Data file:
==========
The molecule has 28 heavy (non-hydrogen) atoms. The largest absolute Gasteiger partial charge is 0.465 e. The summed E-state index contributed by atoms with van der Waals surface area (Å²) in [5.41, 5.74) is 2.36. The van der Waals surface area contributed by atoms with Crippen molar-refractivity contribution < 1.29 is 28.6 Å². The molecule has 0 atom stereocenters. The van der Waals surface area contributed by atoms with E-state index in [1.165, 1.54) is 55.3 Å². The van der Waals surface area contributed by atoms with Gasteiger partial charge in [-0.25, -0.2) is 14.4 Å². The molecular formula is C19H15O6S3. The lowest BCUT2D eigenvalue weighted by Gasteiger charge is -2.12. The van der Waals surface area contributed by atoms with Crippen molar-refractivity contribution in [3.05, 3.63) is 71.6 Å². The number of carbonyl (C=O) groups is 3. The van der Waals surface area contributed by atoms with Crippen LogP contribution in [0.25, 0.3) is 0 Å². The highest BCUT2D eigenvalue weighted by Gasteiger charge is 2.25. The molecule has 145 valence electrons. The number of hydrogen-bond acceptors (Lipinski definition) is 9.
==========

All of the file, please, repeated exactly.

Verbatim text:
The molecule has 28 heavy (non-hydrogen) atoms. The largest absolute Gasteiger partial charge is 0.465 e. The summed E-state index contributed by atoms with van der Waals surface area (Å²) in [5.41, 5.74) is 2.36. The van der Waals surface area contributed by atoms with Crippen molar-refractivity contribution < 1.29 is 28.6 Å². The molecule has 0 atom stereocenters. The van der Waals surface area contributed by atoms with E-state index in [1.165, 1.54) is 55.3 Å². The van der Waals surface area contributed by atoms with Gasteiger partial charge in [-0.25, -0.2) is 14.4 Å². The molecular formula is C19H15O6S3. The lowest BCUT2D eigenvalue weighted by Gasteiger charge is -2.12. The van der Waals surface area contributed by atoms with Crippen molar-refractivity contribution in [3.05, 3.63) is 71.6 Å². The number of carbonyl (C=O) groups is 3. The van der Waals surface area contributed by atoms with Crippen LogP contribution in [0.25, 0.3) is 0 Å². The highest BCUT2D eigenvalue weighted by Gasteiger charge is 2.25. The molecule has 145 valence electrons. The number of hydrogen-bond acceptors (Lipinski definition) is 9.